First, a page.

Wednesday, July 13, 2016

The Memorial in Dallas

The thing we all know is that we are mortal, but some know it in the intimate way of knowing--that life is not only precious and fleeting, but can be stolen. The survivors of loved ones whose lives were taken by another share a knowledge that it should not be this way. How does taking any life enhance that of another? The memorial in Dallas for the five fallen officers whose lives were stolen are a remembrance of their lives, but also a discussion of the context for these deaths, and the deaths of the people who brought about the protest at which their lives were taken.

It's contentious, certainly.  Partisans will have their say, and that's not unexpected. But I don't care what partisans have to say on the subject. We are all, ultimately, mortal, and the time we have here to experience the one life we have is precious.

It is too precious to stay in hater mode. Too precious to waste. If any speech today pissed you off, be more pissed at the reality that, so what? You are going to die. And you aren't the only one. But you don't need to be an actuary to know all deaths aren't so equal, and that some are on society. How we do what we do to other people.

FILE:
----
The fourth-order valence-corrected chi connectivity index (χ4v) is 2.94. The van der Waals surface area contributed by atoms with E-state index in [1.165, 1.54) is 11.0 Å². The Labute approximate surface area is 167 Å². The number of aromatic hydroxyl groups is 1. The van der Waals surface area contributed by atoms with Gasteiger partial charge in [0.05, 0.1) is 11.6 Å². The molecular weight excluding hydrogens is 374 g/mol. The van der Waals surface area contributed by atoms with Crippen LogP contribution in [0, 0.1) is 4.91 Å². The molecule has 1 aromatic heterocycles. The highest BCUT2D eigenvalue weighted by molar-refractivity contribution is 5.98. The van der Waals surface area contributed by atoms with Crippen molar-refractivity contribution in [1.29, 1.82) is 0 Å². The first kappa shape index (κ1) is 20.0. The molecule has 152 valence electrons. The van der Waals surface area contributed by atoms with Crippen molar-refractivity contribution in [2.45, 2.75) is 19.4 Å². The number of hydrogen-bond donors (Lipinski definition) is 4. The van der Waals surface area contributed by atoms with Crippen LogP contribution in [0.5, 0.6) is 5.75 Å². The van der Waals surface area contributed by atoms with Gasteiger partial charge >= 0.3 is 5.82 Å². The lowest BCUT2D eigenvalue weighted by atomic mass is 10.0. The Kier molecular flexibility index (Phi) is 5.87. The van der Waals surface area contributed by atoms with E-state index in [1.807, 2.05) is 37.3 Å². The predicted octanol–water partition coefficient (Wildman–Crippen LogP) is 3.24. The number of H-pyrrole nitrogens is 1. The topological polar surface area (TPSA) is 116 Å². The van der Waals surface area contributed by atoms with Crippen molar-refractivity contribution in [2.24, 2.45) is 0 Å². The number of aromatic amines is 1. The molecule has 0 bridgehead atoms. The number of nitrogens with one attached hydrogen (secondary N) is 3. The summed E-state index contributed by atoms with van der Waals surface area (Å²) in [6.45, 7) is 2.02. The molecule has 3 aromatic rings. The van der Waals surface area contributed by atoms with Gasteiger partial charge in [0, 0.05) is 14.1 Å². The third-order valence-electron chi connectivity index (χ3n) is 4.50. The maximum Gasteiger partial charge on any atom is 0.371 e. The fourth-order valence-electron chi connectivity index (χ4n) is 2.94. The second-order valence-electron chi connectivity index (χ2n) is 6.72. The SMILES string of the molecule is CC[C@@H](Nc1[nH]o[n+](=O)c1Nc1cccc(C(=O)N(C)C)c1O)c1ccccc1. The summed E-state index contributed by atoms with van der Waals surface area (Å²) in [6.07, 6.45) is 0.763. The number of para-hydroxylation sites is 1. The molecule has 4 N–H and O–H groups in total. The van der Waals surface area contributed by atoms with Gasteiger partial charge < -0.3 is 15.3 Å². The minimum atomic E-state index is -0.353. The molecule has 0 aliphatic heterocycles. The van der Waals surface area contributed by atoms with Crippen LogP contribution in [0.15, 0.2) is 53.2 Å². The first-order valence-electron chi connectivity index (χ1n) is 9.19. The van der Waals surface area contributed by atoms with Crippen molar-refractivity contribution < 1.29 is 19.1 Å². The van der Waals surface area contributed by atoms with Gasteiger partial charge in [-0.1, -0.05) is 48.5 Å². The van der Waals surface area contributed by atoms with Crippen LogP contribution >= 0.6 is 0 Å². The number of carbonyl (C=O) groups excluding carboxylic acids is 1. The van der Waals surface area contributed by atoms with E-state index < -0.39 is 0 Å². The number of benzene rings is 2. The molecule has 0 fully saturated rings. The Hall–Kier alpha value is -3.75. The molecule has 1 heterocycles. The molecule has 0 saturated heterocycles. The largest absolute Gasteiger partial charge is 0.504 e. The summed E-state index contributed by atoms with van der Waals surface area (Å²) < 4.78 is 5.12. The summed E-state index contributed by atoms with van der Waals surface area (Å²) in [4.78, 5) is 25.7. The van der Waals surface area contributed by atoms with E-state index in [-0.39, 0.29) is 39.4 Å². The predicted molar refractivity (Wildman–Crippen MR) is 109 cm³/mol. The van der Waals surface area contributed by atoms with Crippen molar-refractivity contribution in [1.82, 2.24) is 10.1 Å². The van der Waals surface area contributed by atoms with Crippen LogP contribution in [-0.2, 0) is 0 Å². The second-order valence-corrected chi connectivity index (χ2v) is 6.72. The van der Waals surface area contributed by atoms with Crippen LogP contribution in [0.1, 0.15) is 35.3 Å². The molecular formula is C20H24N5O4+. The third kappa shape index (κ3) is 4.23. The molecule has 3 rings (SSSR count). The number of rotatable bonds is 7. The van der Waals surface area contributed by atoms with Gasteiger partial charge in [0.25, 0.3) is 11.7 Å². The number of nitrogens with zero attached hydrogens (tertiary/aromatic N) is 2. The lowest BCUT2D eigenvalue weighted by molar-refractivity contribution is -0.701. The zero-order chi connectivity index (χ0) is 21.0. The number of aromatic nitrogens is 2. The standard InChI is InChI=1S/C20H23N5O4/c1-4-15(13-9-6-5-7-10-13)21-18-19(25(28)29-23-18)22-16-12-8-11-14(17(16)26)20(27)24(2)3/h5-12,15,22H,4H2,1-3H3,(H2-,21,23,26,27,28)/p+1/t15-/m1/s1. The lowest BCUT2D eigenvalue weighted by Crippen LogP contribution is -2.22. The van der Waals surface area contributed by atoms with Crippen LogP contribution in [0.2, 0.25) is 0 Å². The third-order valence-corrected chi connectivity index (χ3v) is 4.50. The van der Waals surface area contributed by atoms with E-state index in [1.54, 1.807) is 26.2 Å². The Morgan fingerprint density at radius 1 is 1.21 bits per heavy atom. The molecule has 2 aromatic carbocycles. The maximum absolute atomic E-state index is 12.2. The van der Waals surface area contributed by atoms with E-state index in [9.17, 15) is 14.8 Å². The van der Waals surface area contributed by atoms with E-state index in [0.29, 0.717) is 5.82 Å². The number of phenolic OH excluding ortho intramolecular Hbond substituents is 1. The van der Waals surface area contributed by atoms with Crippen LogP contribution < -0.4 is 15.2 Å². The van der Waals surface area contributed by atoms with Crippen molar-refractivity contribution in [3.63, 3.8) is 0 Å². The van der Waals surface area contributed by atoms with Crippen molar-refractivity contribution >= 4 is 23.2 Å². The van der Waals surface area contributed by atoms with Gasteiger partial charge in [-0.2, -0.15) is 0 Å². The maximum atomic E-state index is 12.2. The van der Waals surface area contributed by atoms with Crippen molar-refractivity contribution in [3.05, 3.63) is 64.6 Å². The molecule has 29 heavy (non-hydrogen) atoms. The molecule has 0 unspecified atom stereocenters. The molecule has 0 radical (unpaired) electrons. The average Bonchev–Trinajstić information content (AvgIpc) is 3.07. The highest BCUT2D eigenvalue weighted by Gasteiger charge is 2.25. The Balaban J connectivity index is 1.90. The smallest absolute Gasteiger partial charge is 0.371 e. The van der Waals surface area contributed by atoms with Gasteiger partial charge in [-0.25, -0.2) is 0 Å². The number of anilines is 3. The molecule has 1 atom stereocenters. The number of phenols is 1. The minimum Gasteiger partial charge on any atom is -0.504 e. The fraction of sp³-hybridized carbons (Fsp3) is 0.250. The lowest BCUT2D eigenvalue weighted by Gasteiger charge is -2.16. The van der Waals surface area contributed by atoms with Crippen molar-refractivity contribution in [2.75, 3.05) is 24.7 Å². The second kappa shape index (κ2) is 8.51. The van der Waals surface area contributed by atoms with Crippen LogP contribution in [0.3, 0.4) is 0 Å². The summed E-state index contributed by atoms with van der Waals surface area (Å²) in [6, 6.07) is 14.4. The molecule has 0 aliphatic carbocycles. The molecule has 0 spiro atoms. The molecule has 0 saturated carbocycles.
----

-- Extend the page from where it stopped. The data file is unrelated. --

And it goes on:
And what was said about the job cops face--that they are not so much a thin, blue line as a thin, blue bandage we place on a society that is bleeding out because the rest of us don't pick up the slack? True. Very true. And true also that not all the decisions they have to make are fair or without racial bias.  And true that it's human to mourn the police slain, and those slain by the police. These understandings aren't exclusive of one another.

I don't know how any of that is problematic, but here we are. Here we are.


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